Coe said middlemen were touting lists of athletes around various countries, describing a form of transfer market similar to soccer.

"I have spoken to many member federations who regularly receive a list of athletes that are out there and available for trade," he said. "This cannot be a sustainable system."

Runners from Kenya and Ethiopia were among those who have often moved to represent other countries. Kenya-born Ruth Jebet won the 3,000-meter steeplechase at the Rio de Janeiro Olympics while running for Bahrain, which also won marathon silver through Kenya-born Eunice Kirwa.

The decision did not affect 15 transfers already being processed.

Council member Hamad Kalkaba Malboum compared the situation to a "wholesale market for African talent open to the highest bidder."

"Our present rules are being manipulated to the detriment of athletics' credibility," he said. "Lots of the individual athletes concerned, many of whom are transferred at a young age, do not understand that they are forfeiting their nationality. This must end and a new way forward found which respects the athletes' rights and the sports' dignity."

In other issues:

— Last year, the IAAF designated five other countries whose anti-doping programs were in a critical condition: Ethiopia, Morocco, Belarus, Kenya, and Ukraine. The IAAF says it has received presentations from Morocco and Ukraine on their progress. Belarus, Ethiopia, and Kenya have to report again in three months, and Ukraine will report on a monthly basis.

— The IAAF council approved Coe's proposal to dispense with the formal bidding process by which the IAAF has traditionally taken applications to host international competitions. Instead, the IAAF will "assess the strategic goals for growing the sport in relation to each IAAF competition, targeting cities from countries and regions which will best assist the delivery of those aims."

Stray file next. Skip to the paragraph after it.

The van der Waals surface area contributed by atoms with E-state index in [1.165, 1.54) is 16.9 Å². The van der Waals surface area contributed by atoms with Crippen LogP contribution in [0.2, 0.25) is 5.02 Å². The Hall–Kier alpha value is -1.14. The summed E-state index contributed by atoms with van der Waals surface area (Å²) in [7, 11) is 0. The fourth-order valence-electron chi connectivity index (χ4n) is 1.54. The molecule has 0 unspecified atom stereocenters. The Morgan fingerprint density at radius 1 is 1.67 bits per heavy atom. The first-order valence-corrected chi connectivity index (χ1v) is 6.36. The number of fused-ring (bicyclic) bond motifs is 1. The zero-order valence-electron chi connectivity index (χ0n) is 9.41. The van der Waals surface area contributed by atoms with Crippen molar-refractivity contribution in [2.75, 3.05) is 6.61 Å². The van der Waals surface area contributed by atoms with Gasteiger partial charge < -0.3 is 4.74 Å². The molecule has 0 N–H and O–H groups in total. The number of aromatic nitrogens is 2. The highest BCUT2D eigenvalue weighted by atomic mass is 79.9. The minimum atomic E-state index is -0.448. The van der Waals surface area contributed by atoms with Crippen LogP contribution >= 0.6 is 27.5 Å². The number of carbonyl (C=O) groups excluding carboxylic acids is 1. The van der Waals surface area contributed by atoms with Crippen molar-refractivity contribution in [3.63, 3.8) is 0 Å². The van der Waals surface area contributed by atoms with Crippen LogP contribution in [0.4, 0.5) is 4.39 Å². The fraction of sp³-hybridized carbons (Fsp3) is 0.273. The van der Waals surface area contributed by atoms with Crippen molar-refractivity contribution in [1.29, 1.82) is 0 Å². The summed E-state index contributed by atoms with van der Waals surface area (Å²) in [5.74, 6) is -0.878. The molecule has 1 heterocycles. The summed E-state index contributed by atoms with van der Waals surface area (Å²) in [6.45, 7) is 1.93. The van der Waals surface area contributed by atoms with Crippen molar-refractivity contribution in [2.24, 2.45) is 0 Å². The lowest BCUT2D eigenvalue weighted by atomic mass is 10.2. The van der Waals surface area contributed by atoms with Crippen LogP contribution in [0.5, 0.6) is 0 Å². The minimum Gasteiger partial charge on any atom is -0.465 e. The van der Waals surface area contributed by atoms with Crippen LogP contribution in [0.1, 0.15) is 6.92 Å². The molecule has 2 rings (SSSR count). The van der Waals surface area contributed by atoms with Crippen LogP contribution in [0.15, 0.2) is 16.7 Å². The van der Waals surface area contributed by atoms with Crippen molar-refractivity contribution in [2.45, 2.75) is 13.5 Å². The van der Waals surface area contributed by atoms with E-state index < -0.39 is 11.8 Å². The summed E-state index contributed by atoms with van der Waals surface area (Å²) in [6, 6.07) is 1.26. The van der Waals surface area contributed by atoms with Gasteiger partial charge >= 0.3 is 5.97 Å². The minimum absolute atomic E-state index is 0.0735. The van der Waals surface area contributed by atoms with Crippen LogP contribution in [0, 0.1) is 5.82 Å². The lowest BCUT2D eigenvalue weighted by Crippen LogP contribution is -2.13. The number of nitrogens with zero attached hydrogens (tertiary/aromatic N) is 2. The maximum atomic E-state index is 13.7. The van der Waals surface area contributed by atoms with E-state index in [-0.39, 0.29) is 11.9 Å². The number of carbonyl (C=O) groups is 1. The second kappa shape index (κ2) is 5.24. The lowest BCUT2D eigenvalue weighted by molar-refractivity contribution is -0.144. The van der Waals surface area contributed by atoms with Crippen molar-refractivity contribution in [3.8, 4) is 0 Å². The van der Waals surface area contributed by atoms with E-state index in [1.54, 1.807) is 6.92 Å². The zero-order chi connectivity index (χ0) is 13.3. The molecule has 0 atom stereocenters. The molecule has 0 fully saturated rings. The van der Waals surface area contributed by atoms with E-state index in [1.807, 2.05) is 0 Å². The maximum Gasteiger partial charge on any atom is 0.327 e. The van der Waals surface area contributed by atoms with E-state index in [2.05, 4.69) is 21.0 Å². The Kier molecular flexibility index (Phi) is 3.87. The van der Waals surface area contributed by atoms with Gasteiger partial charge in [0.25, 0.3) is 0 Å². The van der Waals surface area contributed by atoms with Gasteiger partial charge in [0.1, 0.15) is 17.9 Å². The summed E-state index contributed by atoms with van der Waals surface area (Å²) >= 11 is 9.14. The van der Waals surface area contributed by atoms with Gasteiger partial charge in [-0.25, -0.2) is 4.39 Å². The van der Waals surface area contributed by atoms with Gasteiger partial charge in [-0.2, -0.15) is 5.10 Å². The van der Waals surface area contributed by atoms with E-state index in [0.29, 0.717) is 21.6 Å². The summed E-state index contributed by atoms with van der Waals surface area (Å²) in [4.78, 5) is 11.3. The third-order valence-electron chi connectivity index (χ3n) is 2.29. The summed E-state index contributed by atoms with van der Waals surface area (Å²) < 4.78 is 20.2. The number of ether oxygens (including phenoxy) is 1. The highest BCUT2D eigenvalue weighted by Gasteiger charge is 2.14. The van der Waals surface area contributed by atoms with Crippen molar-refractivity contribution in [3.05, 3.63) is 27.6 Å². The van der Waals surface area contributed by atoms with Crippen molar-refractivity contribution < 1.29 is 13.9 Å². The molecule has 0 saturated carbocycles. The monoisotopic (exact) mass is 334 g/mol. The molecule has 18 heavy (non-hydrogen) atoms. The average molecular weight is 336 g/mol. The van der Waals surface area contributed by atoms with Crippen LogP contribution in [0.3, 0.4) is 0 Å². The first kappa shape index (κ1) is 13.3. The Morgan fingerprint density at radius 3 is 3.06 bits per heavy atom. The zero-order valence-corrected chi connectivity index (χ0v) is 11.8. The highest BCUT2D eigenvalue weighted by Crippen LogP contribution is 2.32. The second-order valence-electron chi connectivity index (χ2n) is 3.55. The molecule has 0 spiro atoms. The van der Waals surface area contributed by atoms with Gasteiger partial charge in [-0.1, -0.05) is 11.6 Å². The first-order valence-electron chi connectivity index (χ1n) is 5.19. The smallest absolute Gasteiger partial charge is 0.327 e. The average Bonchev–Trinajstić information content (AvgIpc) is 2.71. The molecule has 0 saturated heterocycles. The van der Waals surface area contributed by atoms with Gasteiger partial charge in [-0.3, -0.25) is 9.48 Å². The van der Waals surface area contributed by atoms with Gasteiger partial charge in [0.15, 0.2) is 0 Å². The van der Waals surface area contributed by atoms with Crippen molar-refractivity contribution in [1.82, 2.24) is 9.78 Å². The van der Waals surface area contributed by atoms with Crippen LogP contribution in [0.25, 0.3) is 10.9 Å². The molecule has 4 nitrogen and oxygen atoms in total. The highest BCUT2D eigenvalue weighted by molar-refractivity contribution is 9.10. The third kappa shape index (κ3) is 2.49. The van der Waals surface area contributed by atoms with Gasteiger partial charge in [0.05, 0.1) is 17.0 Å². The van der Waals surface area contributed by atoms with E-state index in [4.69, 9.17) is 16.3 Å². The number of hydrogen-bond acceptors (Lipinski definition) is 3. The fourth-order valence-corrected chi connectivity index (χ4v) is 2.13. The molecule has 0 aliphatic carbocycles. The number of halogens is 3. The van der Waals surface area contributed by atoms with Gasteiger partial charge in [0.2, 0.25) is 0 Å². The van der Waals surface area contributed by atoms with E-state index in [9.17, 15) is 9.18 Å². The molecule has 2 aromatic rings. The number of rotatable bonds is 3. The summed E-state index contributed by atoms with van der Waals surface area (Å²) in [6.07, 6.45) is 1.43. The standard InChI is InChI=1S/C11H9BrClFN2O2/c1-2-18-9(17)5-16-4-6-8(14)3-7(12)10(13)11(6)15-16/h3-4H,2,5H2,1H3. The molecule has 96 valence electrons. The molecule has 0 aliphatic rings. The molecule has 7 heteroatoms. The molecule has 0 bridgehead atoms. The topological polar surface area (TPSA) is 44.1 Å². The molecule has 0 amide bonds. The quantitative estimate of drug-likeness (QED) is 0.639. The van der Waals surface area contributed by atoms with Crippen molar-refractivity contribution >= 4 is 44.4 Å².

Comments

More News

  • Church Boys United Kathmandu clinches Pathivara Gold Cup

    The Church Boys United Kathmandu has clinched the second Pathivara Gold Cup Football Championship title. Church Boys defeated Sagarmatha Youth Club Biratchowk Morang, 3-0, in the final of the championship held at the Bhanujan Secondary School playground at Phungling of Taplejung district on Monday.

  • As preparations for 13th SAG get underway, excitement heightens in Pokhara

    As preparations are underway to host the 13th South Asian Games scheduled for March 2019, an air of excitement is seen gathering pace in Pokhara with the expectation of organising more than five sports in the local Lakeside.

  • Pokhara Sports Award conferred on outstanding athletes

    The Nepal Sports Journalists Forum, Kaski on Saturday conferred the sports award to individuals, athletes and organizations for making exemplary contributions in the sports sector.

  • Nepal enter 2nd round in Pembangunan Jaya Raya Badminton Championship

    Nepal has made an entry into the second rounds of the match in the Pembangunan Jaya Raya Badminton Asia Junior Championship, 2017 underway in Indonesia after players Praphul Maharjan and Rukesh Maharjan defeated their rival competitors in today's match. The tournament is organised by the Badminton Asia.